With the Federal Reserve’s quantitative easing winding down, the debate about China’s commitment to resuming its role as the largest purchaser of Treasury debt is maddeningly circular. China would be crazy to torpedo a market in which so much of its wealth was tied up, says one camp. Sceptics retort that the Chinese eventually will realise they are acting as enablers in an untenable fiscal Ponzi scheme and cut their losses.
The situation is more nuanced. China must buy dollar-denominated assets – though not necessarily government debt or any fixed income instrument for that matter – to maintain (critics would say “manipulate”) exchange rates. This, in addition to anxiety about supplies, may lie behind the rash of deals by China to enter into loans-for-commodities deals and buy entire resource-owning companies abroad. Still, such moves can soak up only so many dollars and no other market rivals the depth and liquidity of US government debt.
Though far from a full-fledged retreat, the latest data indicate that Chinese Treasury holdings have been declining slightly since a peak in October 2010. The decline is more significant in the context of booming issuance and Federal Reserve purchases. In late January, the Fed passed China as the single largest holder of Treasury debt, a little more than two years after China passed Japan. At $1,140bn, up from $70bn a decade ago, China’s holdings remain massive but their stash has stopped growing – something that might have sent yields higher a few years ago. Instead, QE2 has allowed 6 month T-bills to drop to their lowest-ever yield even as China has reduced its share of outstanding debt to below 8 per cent, the same level as two years ago.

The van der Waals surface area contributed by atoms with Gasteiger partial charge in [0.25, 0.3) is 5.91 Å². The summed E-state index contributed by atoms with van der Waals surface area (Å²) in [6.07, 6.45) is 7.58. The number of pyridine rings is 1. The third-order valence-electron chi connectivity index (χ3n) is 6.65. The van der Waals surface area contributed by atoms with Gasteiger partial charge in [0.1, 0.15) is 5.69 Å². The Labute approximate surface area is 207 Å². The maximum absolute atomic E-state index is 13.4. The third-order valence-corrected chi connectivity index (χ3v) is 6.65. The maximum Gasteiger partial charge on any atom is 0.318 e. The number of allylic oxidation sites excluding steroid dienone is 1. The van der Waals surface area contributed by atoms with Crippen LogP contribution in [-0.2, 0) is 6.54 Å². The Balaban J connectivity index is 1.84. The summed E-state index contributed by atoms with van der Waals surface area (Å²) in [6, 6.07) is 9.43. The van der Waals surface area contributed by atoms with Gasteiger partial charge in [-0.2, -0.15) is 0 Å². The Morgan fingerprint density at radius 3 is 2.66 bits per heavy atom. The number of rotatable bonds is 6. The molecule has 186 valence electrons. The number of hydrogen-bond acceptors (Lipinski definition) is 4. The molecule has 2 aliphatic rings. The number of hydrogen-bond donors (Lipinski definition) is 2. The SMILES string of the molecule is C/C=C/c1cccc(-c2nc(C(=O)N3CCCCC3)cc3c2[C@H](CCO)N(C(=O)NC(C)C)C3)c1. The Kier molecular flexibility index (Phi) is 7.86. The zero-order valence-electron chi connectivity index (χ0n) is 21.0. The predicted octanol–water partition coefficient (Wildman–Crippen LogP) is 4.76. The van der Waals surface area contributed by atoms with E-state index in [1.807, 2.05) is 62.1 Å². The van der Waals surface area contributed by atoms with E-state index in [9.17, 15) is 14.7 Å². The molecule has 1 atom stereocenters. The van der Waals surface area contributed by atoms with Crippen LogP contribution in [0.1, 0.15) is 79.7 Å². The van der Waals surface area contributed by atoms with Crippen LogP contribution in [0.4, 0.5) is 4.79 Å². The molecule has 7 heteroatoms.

China has been critical of the Fed’s funny money purchases. They may protest too much though. After all, it has given them a way to trim exposure without incurring paper losses.
Add bureaucrats in Beijing to the list of those who may lament the end of QE2.
E-mail the Lex team in confidence